Event Reports

DREAM OR FALLACY - BRIDGING THE GAP BETWEEN YOUTH AND PARLIAMENT

In order to rebuild the connections of Youth MPs and the youth in Uganda’s communities and to improve the representation of youth in parliament, the Interparty Youth Platform initiated a public dialogue in collaboration with Konrad-Adenauer-Stiftung and the International Republican Institute.

Youth participation in Uganda’s socio-economic and political processes has been increasing, although the voices of young people have still not been effectual in voicing youth priorities and influencing youth focused government policies. Public policies have failed to adequately respond to the numerous challenges faced by young people in Uganda today, resulting in widespread unemployment and poverty. Youth representation in parliament has remained ineffective and less meaningful, even though there are five Youth MPs to fulfill this role. There is a growing gap between youth representatives in parliament and their constituents.

The Interparty Youth Platform (IYOP) in collaboration with Konrad-Adenauer-Stiftung (KAS) and International Republican Institute (IRI) initiated a public dialogue in order to bridge these gaps. The dialogue was attended by members of the Ugandan Parliament, representatives of civil society and approximately 100 youth leaders of the eight member-parties that constitute IYOP. An even larger audience was following the discussion with #YouthInPoliticsUG on Twitter, leading the hashtag to trend throughout the evening.

After some introductory points of the country-representative of IRI International, Lara Petricevic and IYOP Chairperson Brenda Atim, Justice James Ogoola opened the dialogue with an impressive key-note speech. His main motive was to motivate the youth of Uganda to become active participants in designing a brighter future for their country. He asked them to build a better system with stronger parties, built on rocks rather than on pillows. Therefore, he argued for a national discourse to rebuild values and search for answers for upcoming challenges.

The following panel discussion was moderated by Charles Mwanguhya. The panelists were Hon. Mwine Mpaka, Youth MP of Western Region and Chairperson of Uganda Parliamentary Forum on Youth Affairs (UPFYA); Brenda Atim Kinyera, Chairperson of IYOP, Felix Kayihura Vice Chairperson- National Youth Council (NYC), and Elone Ainebyoona, Coordinator at UPFYA. As MP Mwine Mpaka told the audience about the work of the Youth MPs in parliament and that they were achieving more than ever, the other panelists reacted to this statement. Some major disagreements with the way the MPs are representing their target group in parliament became visible. The question was whether the MPs lack contact with the youth leaders in the communities and if they honor their duty to responsibly fulfill their mandate. Brenda Atim quipped at the Youth MP on the issue of the current breed of youth Mps doing more for the youth. She wondered why the the MPs would not actively reach out to the youth after elections. She noted that most of these leaders are reluctant to account to their electorate because they in most cases serve only one term and thus wouldn’t need the youth vote in the subsequent election. This she argued should be amended to compel the youth leaders to effectively be in touch with their electorate.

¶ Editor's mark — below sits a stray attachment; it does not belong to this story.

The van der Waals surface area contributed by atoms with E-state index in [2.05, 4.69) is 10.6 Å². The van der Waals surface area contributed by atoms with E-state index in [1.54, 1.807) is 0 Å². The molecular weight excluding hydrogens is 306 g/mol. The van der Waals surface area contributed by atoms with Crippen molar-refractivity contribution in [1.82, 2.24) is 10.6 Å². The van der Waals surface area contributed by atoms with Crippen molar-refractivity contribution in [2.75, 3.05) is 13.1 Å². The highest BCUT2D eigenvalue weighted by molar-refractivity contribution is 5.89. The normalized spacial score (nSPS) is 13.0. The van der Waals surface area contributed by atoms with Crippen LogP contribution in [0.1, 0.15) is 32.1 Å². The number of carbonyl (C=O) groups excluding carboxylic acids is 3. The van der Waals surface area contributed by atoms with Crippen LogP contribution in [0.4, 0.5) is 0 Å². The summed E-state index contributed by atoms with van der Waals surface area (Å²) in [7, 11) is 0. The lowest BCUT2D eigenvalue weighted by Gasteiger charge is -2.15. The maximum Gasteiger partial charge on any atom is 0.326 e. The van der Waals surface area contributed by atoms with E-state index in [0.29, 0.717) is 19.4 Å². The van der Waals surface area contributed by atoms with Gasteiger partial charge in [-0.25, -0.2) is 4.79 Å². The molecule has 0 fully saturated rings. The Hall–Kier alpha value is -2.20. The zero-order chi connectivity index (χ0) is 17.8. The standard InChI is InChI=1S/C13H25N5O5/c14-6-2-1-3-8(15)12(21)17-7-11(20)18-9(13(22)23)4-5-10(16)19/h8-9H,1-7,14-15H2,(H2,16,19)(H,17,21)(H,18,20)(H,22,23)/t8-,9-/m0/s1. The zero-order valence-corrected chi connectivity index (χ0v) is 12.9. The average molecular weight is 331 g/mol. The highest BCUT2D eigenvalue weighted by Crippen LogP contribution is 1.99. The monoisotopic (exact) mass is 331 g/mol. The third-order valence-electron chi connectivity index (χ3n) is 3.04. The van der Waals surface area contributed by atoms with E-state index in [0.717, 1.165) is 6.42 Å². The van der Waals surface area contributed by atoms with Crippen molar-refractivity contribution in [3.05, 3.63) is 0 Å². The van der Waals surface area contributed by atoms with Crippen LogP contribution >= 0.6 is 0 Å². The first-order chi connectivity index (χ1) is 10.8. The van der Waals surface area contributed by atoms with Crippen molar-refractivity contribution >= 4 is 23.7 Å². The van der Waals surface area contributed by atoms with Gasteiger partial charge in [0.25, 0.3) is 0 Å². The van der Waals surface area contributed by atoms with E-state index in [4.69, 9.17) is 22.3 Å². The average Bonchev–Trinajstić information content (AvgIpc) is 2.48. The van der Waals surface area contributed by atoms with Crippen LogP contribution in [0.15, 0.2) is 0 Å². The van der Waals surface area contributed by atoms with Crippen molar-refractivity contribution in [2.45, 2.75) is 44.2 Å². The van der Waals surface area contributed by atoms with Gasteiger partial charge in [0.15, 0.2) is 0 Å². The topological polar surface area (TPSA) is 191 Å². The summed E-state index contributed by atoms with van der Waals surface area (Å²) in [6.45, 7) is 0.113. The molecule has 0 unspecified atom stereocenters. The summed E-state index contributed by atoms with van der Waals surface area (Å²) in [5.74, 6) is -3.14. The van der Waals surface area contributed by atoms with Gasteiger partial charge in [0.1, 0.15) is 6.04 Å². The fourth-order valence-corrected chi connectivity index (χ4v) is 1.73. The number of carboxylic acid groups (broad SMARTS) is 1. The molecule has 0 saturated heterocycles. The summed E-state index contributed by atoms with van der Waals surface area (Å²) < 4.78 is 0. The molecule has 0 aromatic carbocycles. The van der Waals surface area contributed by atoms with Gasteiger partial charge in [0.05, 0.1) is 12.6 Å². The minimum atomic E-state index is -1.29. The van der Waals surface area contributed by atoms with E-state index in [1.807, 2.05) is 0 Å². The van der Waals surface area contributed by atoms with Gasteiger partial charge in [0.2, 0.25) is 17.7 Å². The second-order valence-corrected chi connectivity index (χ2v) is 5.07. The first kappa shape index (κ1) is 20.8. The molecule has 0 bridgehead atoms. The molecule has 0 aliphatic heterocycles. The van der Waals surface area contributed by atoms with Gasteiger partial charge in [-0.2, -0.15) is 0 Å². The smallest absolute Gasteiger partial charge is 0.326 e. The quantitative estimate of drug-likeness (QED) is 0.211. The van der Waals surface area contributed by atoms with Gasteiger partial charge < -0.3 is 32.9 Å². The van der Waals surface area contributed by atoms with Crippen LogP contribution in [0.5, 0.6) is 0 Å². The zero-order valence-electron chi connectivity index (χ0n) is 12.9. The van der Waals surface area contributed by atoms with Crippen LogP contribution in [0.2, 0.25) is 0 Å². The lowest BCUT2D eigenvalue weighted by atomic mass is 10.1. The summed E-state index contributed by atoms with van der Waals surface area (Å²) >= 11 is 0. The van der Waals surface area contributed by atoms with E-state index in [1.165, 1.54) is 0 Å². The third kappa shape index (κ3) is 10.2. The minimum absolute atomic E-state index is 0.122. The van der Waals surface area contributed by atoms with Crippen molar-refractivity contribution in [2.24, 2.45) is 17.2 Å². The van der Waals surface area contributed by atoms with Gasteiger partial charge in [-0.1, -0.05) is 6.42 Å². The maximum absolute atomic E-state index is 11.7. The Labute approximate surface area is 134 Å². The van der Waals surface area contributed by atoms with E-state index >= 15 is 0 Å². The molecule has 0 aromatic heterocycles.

While members of UPFYA claimed to represent the whole country as soon as they are elected, the audience requested for more communication between youth members of parliament and youth in the communities. The members of different parties reminded the MPs that they should work out a way to find solutions for the bad economic situation of many young people in Uganda and should invest more in the development of leadership in youth leagues. Many participants wanted to express their questions and wishes in the dialogue and most of them were heard by the panelists. Answers to the large amount of questions had to be cut short due to time constraints, but MP Mwine Mpaka once again explained that that the representation and the work of the youth MPs in parliament is aimed to support the issues of young Ugandans. He went on to suggest that in order to increase effective representation of the youth by their MPs, political party affiliation should not be emphasized. He suggested that youth representatives should not belong to any political party so as to exercise independence and effectively push the youth agenda without being hampered by party positions.

In his closing statement, Justice Ogoola again invited the youth to “be bold and courageous” on all issues of social and national interest. The youth should let their leadership be one of ideas rather than personalities and hurry up to accomplish their generations call for a better future.

In conclusion, the Country Representative of Konrad-Adenauer-Stiftung Mathias Kamp thanked the panelists and audience for the dialogue and the fair discussion. Asking some open questions such as whom the parties and CSOs have in mind when they design programs for the youth? He further challenged the audience to stop for a moment and ask themselves why political parties are unattractive to the youth, and how we can remedy this. He called for further discussions about the subject beyond the conference room for example by actively engaging on the hashtag

  1. YouthinPoliticsUg
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